This album should be dire, since Scott has been preoccupied of late. While recording The Real Thing, she appeared in Tyler Perry’s comedy drama Why Did I Get Married?, before auditioning for the role of Precious Ramotswe in an adaptation of Alexander McCall Smith’s novel The No. 1 Ladies Detective Agency. And, if these distractions weren’t enough, her marriage broke up too.
So when the warm tones of Come See Me waft over the speakers, it’s a relief. Rolling Stone said “Scott’s music is more about groove and mood than song” and there’s some truth in that verdict. But lyrical content is important, too. Here, her verses detail the whole gamut of emotions that accompany the demise of a relationship. It makes for a grown-up (and X-rated) love story. You’ll need a cold shower after hearing about “tongue tricks” on Crown Royal or the “creamy lava” that lands on her “skin and neck” on Epiphany. But there’s heartache too, followed by introspection before Scott’s Celibacy Blues ends and she finds full-blown contentment.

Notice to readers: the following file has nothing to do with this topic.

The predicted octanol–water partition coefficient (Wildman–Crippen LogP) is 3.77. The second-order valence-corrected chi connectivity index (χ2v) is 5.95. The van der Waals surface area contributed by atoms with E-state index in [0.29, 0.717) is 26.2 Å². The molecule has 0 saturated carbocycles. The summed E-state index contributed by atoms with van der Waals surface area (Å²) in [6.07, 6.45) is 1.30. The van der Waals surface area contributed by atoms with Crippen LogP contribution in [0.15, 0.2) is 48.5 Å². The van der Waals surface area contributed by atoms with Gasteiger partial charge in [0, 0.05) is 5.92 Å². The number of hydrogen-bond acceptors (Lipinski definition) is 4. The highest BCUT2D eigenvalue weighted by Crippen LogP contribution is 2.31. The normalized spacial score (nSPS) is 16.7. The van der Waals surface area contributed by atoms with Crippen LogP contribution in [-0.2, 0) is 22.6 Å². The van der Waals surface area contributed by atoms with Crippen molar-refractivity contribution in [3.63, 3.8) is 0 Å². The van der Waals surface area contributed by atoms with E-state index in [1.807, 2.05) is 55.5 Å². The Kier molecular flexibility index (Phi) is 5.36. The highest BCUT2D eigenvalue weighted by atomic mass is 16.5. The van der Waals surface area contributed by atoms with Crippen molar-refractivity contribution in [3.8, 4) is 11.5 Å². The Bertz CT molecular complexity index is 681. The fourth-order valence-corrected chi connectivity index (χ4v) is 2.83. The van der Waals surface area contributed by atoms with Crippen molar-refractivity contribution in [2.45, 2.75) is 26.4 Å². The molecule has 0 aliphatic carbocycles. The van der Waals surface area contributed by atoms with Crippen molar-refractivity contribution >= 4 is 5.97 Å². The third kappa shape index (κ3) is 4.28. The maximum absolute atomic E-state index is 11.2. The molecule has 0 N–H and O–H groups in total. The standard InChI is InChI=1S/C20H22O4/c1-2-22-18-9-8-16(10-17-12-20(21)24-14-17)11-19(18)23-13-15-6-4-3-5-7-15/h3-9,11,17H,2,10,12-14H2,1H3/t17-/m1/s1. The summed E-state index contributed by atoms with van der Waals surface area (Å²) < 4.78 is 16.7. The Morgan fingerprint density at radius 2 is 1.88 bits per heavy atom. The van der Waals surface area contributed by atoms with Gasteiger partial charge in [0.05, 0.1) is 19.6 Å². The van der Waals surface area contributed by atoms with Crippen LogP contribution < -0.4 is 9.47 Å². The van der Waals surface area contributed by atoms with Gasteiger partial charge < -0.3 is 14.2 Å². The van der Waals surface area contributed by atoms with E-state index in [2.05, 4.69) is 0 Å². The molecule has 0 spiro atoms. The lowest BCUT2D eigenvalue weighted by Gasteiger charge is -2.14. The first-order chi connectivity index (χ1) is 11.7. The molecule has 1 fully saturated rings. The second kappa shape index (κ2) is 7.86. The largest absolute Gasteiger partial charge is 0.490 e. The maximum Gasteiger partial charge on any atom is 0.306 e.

These unflinching accounts are what set Scott apart from the schmaltzy R&B cats that litter the charts. There’s nothing contrived or manufactured about her work; Scott’s pain is the real thing.
Jill Scott’s My Love video